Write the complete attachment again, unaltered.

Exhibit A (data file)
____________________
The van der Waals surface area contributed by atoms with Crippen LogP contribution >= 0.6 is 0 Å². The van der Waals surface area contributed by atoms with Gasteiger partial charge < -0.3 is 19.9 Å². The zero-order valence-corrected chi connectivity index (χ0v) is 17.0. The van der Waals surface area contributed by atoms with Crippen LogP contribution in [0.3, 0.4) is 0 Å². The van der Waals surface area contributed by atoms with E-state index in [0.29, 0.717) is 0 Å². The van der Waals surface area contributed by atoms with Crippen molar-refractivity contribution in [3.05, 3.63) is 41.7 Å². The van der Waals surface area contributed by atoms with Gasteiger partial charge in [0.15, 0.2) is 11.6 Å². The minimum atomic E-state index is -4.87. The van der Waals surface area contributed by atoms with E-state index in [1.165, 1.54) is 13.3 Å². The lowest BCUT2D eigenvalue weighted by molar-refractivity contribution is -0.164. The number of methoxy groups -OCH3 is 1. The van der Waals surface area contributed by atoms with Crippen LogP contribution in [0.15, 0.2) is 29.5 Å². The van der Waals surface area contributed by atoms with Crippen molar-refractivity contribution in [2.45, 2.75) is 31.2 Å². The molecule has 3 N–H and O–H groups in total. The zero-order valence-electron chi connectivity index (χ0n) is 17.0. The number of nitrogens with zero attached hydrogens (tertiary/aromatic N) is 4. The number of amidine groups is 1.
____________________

The van der Waals surface area contributed by atoms with Crippen LogP contribution >= 0.6 is 0 Å². The van der Waals surface area contributed by atoms with Gasteiger partial charge < -0.3 is 19.9 Å². The zero-order valence-corrected chi connectivity index (χ0v) is 17.0. The van der Waals surface area contributed by atoms with Crippen LogP contribution in [0.3, 0.4) is 0 Å². The van der Waals surface area contributed by atoms with E-state index in [0.29, 0.717) is 0 Å². The van der Waals surface area contributed by atoms with Crippen molar-refractivity contribution in [3.05, 3.63) is 41.7 Å². The van der Waals surface area contributed by atoms with Gasteiger partial charge in [0.15, 0.2) is 11.6 Å². The minimum atomic E-state index is -4.87. The van der Waals surface area contributed by atoms with E-state index in [1.165, 1.54) is 13.3 Å². The lowest BCUT2D eigenvalue weighted by molar-refractivity contribution is -0.164. The number of methoxy groups -OCH3 is 1. The van der Waals surface area contributed by atoms with Crippen LogP contribution in [0.15, 0.2) is 29.5 Å². The van der Waals surface area contributed by atoms with Crippen molar-refractivity contribution in [2.45, 2.75) is 31.2 Å². The molecule has 3 N–H and O–H groups in total. The zero-order valence-electron chi connectivity index (χ0n) is 17.0. The number of nitrogens with zero attached hydrogens (tertiary/aromatic N) is 4. The number of amidine groups is 1.